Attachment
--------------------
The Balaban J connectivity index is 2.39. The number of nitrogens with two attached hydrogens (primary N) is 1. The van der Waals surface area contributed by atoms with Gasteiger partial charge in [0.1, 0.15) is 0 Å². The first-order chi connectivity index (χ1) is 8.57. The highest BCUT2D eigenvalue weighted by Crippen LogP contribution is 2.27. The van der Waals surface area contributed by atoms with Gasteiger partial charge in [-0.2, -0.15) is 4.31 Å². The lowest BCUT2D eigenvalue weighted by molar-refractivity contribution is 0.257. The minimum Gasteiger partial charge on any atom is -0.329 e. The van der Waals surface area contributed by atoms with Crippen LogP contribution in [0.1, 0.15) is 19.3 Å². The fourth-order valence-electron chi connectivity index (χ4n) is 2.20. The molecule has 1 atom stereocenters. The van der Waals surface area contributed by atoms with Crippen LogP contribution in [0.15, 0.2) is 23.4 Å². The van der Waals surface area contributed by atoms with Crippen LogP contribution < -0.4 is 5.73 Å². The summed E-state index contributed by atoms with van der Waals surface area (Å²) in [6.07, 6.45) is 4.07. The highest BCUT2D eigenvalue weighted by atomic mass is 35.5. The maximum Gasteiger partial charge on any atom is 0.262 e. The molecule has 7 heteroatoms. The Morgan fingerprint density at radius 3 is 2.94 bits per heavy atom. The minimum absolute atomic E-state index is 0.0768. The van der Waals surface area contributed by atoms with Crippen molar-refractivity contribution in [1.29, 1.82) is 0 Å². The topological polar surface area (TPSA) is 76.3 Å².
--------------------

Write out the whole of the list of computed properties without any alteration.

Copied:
The Balaban J connectivity index is 2.39. The number of nitrogens with two attached hydrogens (primary N) is 1. The van der Waals surface area contributed by atoms with Gasteiger partial charge in [0.1, 0.15) is 0 Å². The first-order chi connectivity index (χ1) is 8.57. The highest BCUT2D eigenvalue weighted by Crippen LogP contribution is 2.27. The van der Waals surface area contributed by atoms with Gasteiger partial charge in [-0.2, -0.15) is 4.31 Å². The lowest BCUT2D eigenvalue weighted by molar-refractivity contribution is 0.257. The minimum Gasteiger partial charge on any atom is -0.329 e. The van der Waals surface area contributed by atoms with Crippen LogP contribution in [0.1, 0.15) is 19.3 Å². The fourth-order valence-electron chi connectivity index (χ4n) is 2.20. The molecule has 1 atom stereocenters. The van der Waals surface area contributed by atoms with Crippen LogP contribution in [0.15, 0.2) is 23.4 Å². The van der Waals surface area contributed by atoms with Crippen LogP contribution < -0.4 is 5.73 Å². The summed E-state index contributed by atoms with van der Waals surface area (Å²) in [6.07, 6.45) is 4.07. The highest BCUT2D eigenvalue weighted by atomic mass is 35.5. The maximum Gasteiger partial charge on any atom is 0.262 e. The molecule has 7 heteroatoms. The Morgan fingerprint density at radius 3 is 2.94 bits per heavy atom. The minimum absolute atomic E-state index is 0.0768. The van der Waals surface area contributed by atoms with Crippen molar-refractivity contribution in [1.29, 1.82) is 0 Å². The topological polar surface area (TPSA) is 76.3 Å².